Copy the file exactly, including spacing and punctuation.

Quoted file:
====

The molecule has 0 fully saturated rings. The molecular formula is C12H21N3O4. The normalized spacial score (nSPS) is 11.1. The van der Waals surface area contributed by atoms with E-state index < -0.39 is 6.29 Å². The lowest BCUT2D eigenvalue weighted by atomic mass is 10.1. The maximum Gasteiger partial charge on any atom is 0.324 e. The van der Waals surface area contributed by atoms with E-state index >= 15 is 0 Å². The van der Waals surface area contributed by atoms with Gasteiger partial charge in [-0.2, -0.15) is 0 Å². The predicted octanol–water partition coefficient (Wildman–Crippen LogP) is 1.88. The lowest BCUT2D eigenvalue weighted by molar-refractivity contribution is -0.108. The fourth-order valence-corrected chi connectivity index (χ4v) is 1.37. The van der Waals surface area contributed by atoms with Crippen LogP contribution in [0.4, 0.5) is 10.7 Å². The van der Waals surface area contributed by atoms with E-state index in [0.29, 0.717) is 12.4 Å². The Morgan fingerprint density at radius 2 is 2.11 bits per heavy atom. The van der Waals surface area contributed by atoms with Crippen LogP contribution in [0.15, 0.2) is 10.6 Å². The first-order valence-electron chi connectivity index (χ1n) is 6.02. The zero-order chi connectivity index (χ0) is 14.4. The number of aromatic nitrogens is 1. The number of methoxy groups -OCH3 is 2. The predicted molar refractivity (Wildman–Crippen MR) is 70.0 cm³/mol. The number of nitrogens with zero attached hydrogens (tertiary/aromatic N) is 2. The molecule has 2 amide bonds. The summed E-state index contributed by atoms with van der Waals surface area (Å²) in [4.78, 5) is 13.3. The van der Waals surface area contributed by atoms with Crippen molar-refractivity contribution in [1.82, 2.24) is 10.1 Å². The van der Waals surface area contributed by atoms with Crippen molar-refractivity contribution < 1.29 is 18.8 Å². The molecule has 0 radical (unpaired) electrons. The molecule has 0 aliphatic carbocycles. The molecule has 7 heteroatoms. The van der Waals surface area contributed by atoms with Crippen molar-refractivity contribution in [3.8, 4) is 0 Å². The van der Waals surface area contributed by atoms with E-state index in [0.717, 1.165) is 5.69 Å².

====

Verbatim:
The molecule has 0 fully saturated rings. The molecular formula is C12H21N3O4. The normalized spacial score (nSPS) is 11.1. The van der Waals surface area contributed by atoms with E-state index < -0.39 is 6.29 Å². The lowest BCUT2D eigenvalue weighted by atomic mass is 10.1. The maximum Gasteiger partial charge on any atom is 0.324 e. The van der Waals surface area contributed by atoms with E-state index >= 15 is 0 Å². The van der Waals surface area contributed by atoms with Gasteiger partial charge in [-0.2, -0.15) is 0 Å². The predicted octanol–water partition coefficient (Wildman–Crippen LogP) is 1.88. The lowest BCUT2D eigenvalue weighted by molar-refractivity contribution is -0.108. The fourth-order valence-corrected chi connectivity index (χ4v) is 1.37. The van der Waals surface area contributed by atoms with Crippen LogP contribution in [0.4, 0.5) is 10.7 Å². The van der Waals surface area contributed by atoms with E-state index in [0.29, 0.717) is 12.4 Å². The Morgan fingerprint density at radius 2 is 2.11 bits per heavy atom. The van der Waals surface area contributed by atoms with Crippen LogP contribution in [0.15, 0.2) is 10.6 Å². The first-order valence-electron chi connectivity index (χ1n) is 6.02. The zero-order chi connectivity index (χ0) is 14.4. The number of aromatic nitrogens is 1. The number of methoxy groups -OCH3 is 2. The predicted molar refractivity (Wildman–Crippen MR) is 70.0 cm³/mol. The number of nitrogens with zero attached hydrogens (tertiary/aromatic N) is 2. The molecule has 2 amide bonds. The summed E-state index contributed by atoms with van der Waals surface area (Å²) in [4.78, 5) is 13.3. The van der Waals surface area contributed by atoms with Crippen molar-refractivity contribution in [1.82, 2.24) is 10.1 Å². The van der Waals surface area contributed by atoms with Crippen molar-refractivity contribution < 1.29 is 18.8 Å². The molecule has 0 radical (unpaired) electrons. The molecule has 0 aliphatic carbocycles. The molecule has 7 heteroatoms. The van der Waals surface area contributed by atoms with Crippen molar-refractivity contribution in [3.8, 4) is 0 Å². The van der Waals surface area contributed by atoms with E-state index in [0.717, 1.165) is 5.69 Å².